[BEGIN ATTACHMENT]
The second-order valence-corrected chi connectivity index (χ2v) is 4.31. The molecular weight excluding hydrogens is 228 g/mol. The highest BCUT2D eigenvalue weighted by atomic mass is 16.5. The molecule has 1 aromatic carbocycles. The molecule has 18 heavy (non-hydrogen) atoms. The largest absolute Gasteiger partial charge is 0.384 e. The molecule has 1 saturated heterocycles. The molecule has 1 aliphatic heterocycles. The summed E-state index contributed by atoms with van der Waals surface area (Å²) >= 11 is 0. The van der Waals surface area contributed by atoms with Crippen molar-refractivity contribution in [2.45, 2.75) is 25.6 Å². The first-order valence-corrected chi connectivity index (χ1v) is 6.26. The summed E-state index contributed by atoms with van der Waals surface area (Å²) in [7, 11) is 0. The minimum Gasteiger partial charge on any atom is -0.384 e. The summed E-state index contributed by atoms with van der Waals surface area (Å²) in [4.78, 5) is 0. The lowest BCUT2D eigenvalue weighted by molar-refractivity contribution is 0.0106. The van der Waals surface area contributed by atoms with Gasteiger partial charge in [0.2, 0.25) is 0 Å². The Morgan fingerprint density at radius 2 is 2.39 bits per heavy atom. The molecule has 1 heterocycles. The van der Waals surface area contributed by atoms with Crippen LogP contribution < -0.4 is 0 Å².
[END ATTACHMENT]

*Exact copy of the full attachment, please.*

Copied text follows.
The second-order valence-corrected chi connectivity index (χ2v) is 4.31. The molecular weight excluding hydrogens is 228 g/mol. The highest BCUT2D eigenvalue weighted by atomic mass is 16.5. The molecule has 1 aromatic carbocycles. The molecule has 18 heavy (non-hydrogen) atoms. The largest absolute Gasteiger partial charge is 0.384 e. The molecule has 1 saturated heterocycles. The molecule has 1 aliphatic heterocycles. The summed E-state index contributed by atoms with van der Waals surface area (Å²) >= 11 is 0. The van der Waals surface area contributed by atoms with Crippen molar-refractivity contribution in [2.45, 2.75) is 25.6 Å². The first-order valence-corrected chi connectivity index (χ1v) is 6.26. The summed E-state index contributed by atoms with van der Waals surface area (Å²) in [7, 11) is 0. The minimum Gasteiger partial charge on any atom is -0.384 e. The summed E-state index contributed by atoms with van der Waals surface area (Å²) in [4.78, 5) is 0. The lowest BCUT2D eigenvalue weighted by molar-refractivity contribution is 0.0106. The van der Waals surface area contributed by atoms with Gasteiger partial charge in [0.2, 0.25) is 0 Å². The Morgan fingerprint density at radius 2 is 2.39 bits per heavy atom. The molecule has 1 heterocycles. The van der Waals surface area contributed by atoms with Crippen LogP contribution < -0.4 is 0 Å².